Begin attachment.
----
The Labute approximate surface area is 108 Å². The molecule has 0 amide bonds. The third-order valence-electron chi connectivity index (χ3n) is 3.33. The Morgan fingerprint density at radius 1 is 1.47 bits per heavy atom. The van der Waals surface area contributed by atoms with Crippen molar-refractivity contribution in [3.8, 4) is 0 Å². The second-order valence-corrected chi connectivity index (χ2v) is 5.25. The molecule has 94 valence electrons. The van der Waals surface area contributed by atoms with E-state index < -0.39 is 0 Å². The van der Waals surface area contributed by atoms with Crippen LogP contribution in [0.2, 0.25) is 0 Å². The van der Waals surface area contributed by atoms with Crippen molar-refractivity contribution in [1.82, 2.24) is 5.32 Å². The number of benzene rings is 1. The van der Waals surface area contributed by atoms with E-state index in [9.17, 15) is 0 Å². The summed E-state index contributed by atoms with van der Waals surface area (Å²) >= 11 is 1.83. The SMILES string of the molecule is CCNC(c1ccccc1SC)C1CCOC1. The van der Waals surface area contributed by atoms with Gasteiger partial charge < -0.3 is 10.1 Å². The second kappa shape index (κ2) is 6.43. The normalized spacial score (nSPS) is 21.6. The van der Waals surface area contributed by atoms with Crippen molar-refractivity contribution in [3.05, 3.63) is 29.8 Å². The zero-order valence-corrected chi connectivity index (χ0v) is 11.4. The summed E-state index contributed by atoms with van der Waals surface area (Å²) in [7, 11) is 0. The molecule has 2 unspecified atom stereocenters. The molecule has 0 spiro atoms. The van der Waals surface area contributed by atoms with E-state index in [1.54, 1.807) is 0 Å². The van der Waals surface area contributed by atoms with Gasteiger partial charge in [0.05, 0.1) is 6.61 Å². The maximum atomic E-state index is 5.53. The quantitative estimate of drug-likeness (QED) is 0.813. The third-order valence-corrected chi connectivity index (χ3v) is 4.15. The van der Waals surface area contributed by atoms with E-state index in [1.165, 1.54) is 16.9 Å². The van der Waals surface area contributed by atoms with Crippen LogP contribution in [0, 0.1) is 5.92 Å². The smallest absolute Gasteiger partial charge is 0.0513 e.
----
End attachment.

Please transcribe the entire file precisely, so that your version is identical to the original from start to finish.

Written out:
The Labute approximate surface area is 108 Å². The molecule has 0 amide bonds. The third-order valence-electron chi connectivity index (χ3n) is 3.33. The Morgan fingerprint density at radius 1 is 1.47 bits per heavy atom. The van der Waals surface area contributed by atoms with Crippen molar-refractivity contribution in [3.8, 4) is 0 Å². The second-order valence-corrected chi connectivity index (χ2v) is 5.25. The molecule has 94 valence electrons. The van der Waals surface area contributed by atoms with E-state index < -0.39 is 0 Å². The van der Waals surface area contributed by atoms with Crippen LogP contribution in [0.2, 0.25) is 0 Å². The van der Waals surface area contributed by atoms with Crippen molar-refractivity contribution in [1.82, 2.24) is 5.32 Å². The number of benzene rings is 1. The van der Waals surface area contributed by atoms with E-state index in [9.17, 15) is 0 Å². The summed E-state index contributed by atoms with van der Waals surface area (Å²) >= 11 is 1.83. The SMILES string of the molecule is CCNC(c1ccccc1SC)C1CCOC1. The van der Waals surface area contributed by atoms with Gasteiger partial charge < -0.3 is 10.1 Å². The second kappa shape index (κ2) is 6.43. The normalized spacial score (nSPS) is 21.6. The van der Waals surface area contributed by atoms with Crippen molar-refractivity contribution in [3.05, 3.63) is 29.8 Å². The zero-order valence-corrected chi connectivity index (χ0v) is 11.4. The summed E-state index contributed by atoms with van der Waals surface area (Å²) in [7, 11) is 0. The molecule has 2 unspecified atom stereocenters. The molecule has 0 spiro atoms. The van der Waals surface area contributed by atoms with E-state index in [1.54, 1.807) is 0 Å². The van der Waals surface area contributed by atoms with Gasteiger partial charge in [0.05, 0.1) is 6.61 Å². The maximum atomic E-state index is 5.53. The quantitative estimate of drug-likeness (QED) is 0.813. The third-order valence-corrected chi connectivity index (χ3v) is 4.15. The van der Waals surface area contributed by atoms with E-state index in [1.165, 1.54) is 16.9 Å². The van der Waals surface area contributed by atoms with Crippen LogP contribution in [0, 0.1) is 5.92 Å². The smallest absolute Gasteiger partial charge is 0.0513 e.